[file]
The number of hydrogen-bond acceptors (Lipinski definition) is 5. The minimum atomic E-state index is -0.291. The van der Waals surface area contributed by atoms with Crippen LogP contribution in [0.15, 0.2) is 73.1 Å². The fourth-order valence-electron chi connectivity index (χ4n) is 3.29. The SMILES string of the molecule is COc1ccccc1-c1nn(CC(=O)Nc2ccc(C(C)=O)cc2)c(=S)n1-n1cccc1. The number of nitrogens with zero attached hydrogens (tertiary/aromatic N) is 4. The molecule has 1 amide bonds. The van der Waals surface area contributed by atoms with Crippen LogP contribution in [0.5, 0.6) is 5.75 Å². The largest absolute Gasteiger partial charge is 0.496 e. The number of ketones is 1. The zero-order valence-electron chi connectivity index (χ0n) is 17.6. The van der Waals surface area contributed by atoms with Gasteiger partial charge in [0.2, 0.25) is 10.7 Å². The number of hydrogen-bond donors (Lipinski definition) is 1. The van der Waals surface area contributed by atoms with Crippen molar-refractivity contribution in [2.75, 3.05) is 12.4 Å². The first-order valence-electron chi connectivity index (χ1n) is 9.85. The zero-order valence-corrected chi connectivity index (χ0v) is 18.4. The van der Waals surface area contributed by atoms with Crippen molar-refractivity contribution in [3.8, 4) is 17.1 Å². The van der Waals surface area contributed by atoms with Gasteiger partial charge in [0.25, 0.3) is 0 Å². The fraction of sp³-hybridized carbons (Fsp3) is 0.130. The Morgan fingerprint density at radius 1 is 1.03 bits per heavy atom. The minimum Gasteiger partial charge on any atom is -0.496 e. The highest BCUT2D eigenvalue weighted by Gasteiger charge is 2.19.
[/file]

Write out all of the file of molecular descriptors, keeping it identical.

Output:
The number of hydrogen-bond acceptors (Lipinski definition) is 5. The minimum atomic E-state index is -0.291. The van der Waals surface area contributed by atoms with Crippen LogP contribution in [0.15, 0.2) is 73.1 Å². The fourth-order valence-electron chi connectivity index (χ4n) is 3.29. The SMILES string of the molecule is COc1ccccc1-c1nn(CC(=O)Nc2ccc(C(C)=O)cc2)c(=S)n1-n1cccc1. The number of nitrogens with zero attached hydrogens (tertiary/aromatic N) is 4. The molecule has 1 amide bonds. The van der Waals surface area contributed by atoms with Crippen LogP contribution in [0.5, 0.6) is 5.75 Å². The largest absolute Gasteiger partial charge is 0.496 e. The number of ketones is 1. The zero-order valence-electron chi connectivity index (χ0n) is 17.6. The van der Waals surface area contributed by atoms with Gasteiger partial charge in [0.2, 0.25) is 10.7 Å². The number of hydrogen-bond donors (Lipinski definition) is 1. The van der Waals surface area contributed by atoms with Crippen molar-refractivity contribution in [2.75, 3.05) is 12.4 Å². The first-order valence-electron chi connectivity index (χ1n) is 9.85. The zero-order valence-corrected chi connectivity index (χ0v) is 18.4. The van der Waals surface area contributed by atoms with Crippen molar-refractivity contribution in [3.8, 4) is 17.1 Å². The van der Waals surface area contributed by atoms with Gasteiger partial charge in [0.25, 0.3) is 0 Å². The fraction of sp³-hybridized carbons (Fsp3) is 0.130. The Morgan fingerprint density at radius 1 is 1.03 bits per heavy atom. The minimum Gasteiger partial charge on any atom is -0.496 e. The highest BCUT2D eigenvalue weighted by Gasteiger charge is 2.19.